UT researchers compare human growth to chimpanzees

Rahi Dakwala

While human growth patterns have been extensively studied, it is unclear whether these patterns are shared with other mammals, so UT researchers are using chimpanzees to analyze these growth pattern differences.

Anthropology assistant professor Aaron Sandel is studying growth patterns of adolescent male chimps from Uganda. He plans to compare them with human growth patterns to see if humans develop differently from other mammals.

Human growth is characterized by two spurts, Sandal said.

“Children will grow rapidly until nine years of age when the rate slows down,” Sandal said. “The rate will increase again during puberty in what is called the adolescent growth spurt and last until 16 to 18 years of age.”

Chimpanzees have a similar life history, with rapid growth during infancy and then a gradual slowdown before puberty, Sandal said.

“Chimps reach puberty around the age of nine which is just a few years earlier than humans,” Sandel said. “It is not clear if they have a growth spurt in height during this time, but they do have a growth spurt in mass, meaning that they have an increase in muscle and fat and this can last up until their 20s.”

To measure if they have growth spurts in height, Sandal took limb measurements from a distance using a technique called photogrammetry that involves detecting distances with a camera and lasers.

“In the photo, the lasers act as a scale and through photoshop, the number of pixels corresponding to the length between the lasers is found,” Sandel said. “It creates a length-to-pixel ratio which is used to find the length of limbs.”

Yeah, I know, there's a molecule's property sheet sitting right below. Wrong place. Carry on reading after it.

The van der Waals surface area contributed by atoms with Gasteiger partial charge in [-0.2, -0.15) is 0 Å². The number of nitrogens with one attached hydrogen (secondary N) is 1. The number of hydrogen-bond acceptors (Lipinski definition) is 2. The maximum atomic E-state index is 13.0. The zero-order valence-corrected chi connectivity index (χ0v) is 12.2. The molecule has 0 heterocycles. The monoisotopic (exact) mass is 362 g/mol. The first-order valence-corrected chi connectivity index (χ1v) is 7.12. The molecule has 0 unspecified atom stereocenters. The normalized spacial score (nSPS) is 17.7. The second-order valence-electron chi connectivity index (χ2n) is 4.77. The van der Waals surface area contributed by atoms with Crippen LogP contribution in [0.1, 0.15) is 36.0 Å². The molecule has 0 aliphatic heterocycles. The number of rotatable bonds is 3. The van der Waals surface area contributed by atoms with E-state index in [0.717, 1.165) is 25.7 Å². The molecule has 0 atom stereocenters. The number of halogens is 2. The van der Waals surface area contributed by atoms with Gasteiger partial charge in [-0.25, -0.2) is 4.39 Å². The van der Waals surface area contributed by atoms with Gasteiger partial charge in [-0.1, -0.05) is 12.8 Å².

Since chimps are endangered and hard to catch, capture and release techniques could not be used, Sandal said.

Graduate anthropology student Rachel Voyt said there were many challenges in the application of this technique.

“We have to account for the fact that chimps we wanted to measure might be sitting in different postures or be in trees,” Voyt said.

Between 2014 and 2015, Sandal and a research assistant obtained pictures of 18 adolescent and young adult chimps to see if there was change in growth from the beginning to the end of the year.

Primate movement can also be studied through analysis of body size.

Liza Shapiro, a professor in the department of anthropology who studies primate locomotion, said the size of the primate affects how they move.

“Primates who spend time in trees vary in movement,” Shapiro said. “Larger ones tend to move beneath branches by hanging, swinging and climbing. Smaller primates move on top branches quadrupedally (moving on all four limbs), or they can leap across (branches).”

No conclusions have been reached yet since data collection and analysis are still ongoing, Sandal said. He said the results will be used to define adulthood in chimpanzees.

There are currently many definitions of adulthood that range from things such as the social behaviors of chimps to their reproductive age.

If chimpanzees are found to not have a growth spurt, evolutionary analyses can be made as to why two phases of growth spurts evolved in and confer advantages to humans. On a broader scale, the study can help enhance our broader understanding of animal and human evolution, Sandal said.

“To understand what it means to be human you have to know what it means to be an animal,”
Sandal said.